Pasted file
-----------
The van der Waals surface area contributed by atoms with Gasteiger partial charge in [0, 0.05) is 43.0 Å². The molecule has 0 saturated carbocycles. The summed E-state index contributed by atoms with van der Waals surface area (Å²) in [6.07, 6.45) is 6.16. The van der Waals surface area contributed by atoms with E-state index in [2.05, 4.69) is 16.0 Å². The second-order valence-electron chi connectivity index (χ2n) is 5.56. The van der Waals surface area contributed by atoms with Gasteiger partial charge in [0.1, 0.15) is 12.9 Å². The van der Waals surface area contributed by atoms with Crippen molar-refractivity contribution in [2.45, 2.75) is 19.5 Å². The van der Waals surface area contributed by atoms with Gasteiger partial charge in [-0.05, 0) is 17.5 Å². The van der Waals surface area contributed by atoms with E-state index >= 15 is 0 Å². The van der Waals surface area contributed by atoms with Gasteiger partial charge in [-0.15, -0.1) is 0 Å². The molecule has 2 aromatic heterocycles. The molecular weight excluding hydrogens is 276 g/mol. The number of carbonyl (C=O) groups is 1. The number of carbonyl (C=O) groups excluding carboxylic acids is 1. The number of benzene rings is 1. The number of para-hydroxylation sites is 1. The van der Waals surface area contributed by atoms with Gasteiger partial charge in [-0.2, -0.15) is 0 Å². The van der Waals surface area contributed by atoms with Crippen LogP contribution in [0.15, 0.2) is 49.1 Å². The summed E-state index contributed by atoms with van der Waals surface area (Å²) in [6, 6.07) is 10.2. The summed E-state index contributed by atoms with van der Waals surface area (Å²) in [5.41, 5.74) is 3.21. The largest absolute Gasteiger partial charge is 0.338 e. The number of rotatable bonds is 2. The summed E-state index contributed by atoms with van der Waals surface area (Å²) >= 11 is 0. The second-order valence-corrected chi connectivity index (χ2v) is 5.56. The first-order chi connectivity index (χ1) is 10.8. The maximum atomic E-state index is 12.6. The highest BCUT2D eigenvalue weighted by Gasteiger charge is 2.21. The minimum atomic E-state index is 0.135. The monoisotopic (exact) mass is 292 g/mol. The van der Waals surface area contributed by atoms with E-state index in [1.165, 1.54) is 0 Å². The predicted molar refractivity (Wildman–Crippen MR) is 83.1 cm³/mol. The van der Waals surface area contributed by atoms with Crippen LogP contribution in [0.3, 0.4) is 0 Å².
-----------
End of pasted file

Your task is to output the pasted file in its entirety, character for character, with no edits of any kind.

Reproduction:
The van der Waals surface area contributed by atoms with Gasteiger partial charge in [0, 0.05) is 43.0 Å². The molecule has 0 saturated carbocycles. The summed E-state index contributed by atoms with van der Waals surface area (Å²) in [6.07, 6.45) is 6.16. The van der Waals surface area contributed by atoms with E-state index in [2.05, 4.69) is 16.0 Å². The second-order valence-electron chi connectivity index (χ2n) is 5.56. The van der Waals surface area contributed by atoms with Gasteiger partial charge in [0.1, 0.15) is 12.9 Å². The van der Waals surface area contributed by atoms with Crippen molar-refractivity contribution in [2.45, 2.75) is 19.5 Å². The van der Waals surface area contributed by atoms with Gasteiger partial charge in [-0.05, 0) is 17.5 Å². The van der Waals surface area contributed by atoms with E-state index >= 15 is 0 Å². The van der Waals surface area contributed by atoms with Gasteiger partial charge in [-0.15, -0.1) is 0 Å². The molecule has 2 aromatic heterocycles. The molecular weight excluding hydrogens is 276 g/mol. The number of carbonyl (C=O) groups is 1. The number of carbonyl (C=O) groups excluding carboxylic acids is 1. The number of benzene rings is 1. The number of para-hydroxylation sites is 1. The van der Waals surface area contributed by atoms with Gasteiger partial charge in [-0.2, -0.15) is 0 Å². The van der Waals surface area contributed by atoms with Crippen LogP contribution in [0.15, 0.2) is 49.1 Å². The summed E-state index contributed by atoms with van der Waals surface area (Å²) in [6, 6.07) is 10.2. The summed E-state index contributed by atoms with van der Waals surface area (Å²) in [5.41, 5.74) is 3.21. The largest absolute Gasteiger partial charge is 0.338 e. The number of rotatable bonds is 2. The summed E-state index contributed by atoms with van der Waals surface area (Å²) >= 11 is 0. The second-order valence-corrected chi connectivity index (χ2v) is 5.56. The first-order chi connectivity index (χ1) is 10.8. The maximum atomic E-state index is 12.6. The highest BCUT2D eigenvalue weighted by Gasteiger charge is 2.21. The minimum atomic E-state index is 0.135. The monoisotopic (exact) mass is 292 g/mol. The van der Waals surface area contributed by atoms with E-state index in [1.165, 1.54) is 0 Å². The predicted molar refractivity (Wildman–Crippen MR) is 83.1 cm³/mol. The van der Waals surface area contributed by atoms with Crippen LogP contribution in [0.3, 0.4) is 0 Å².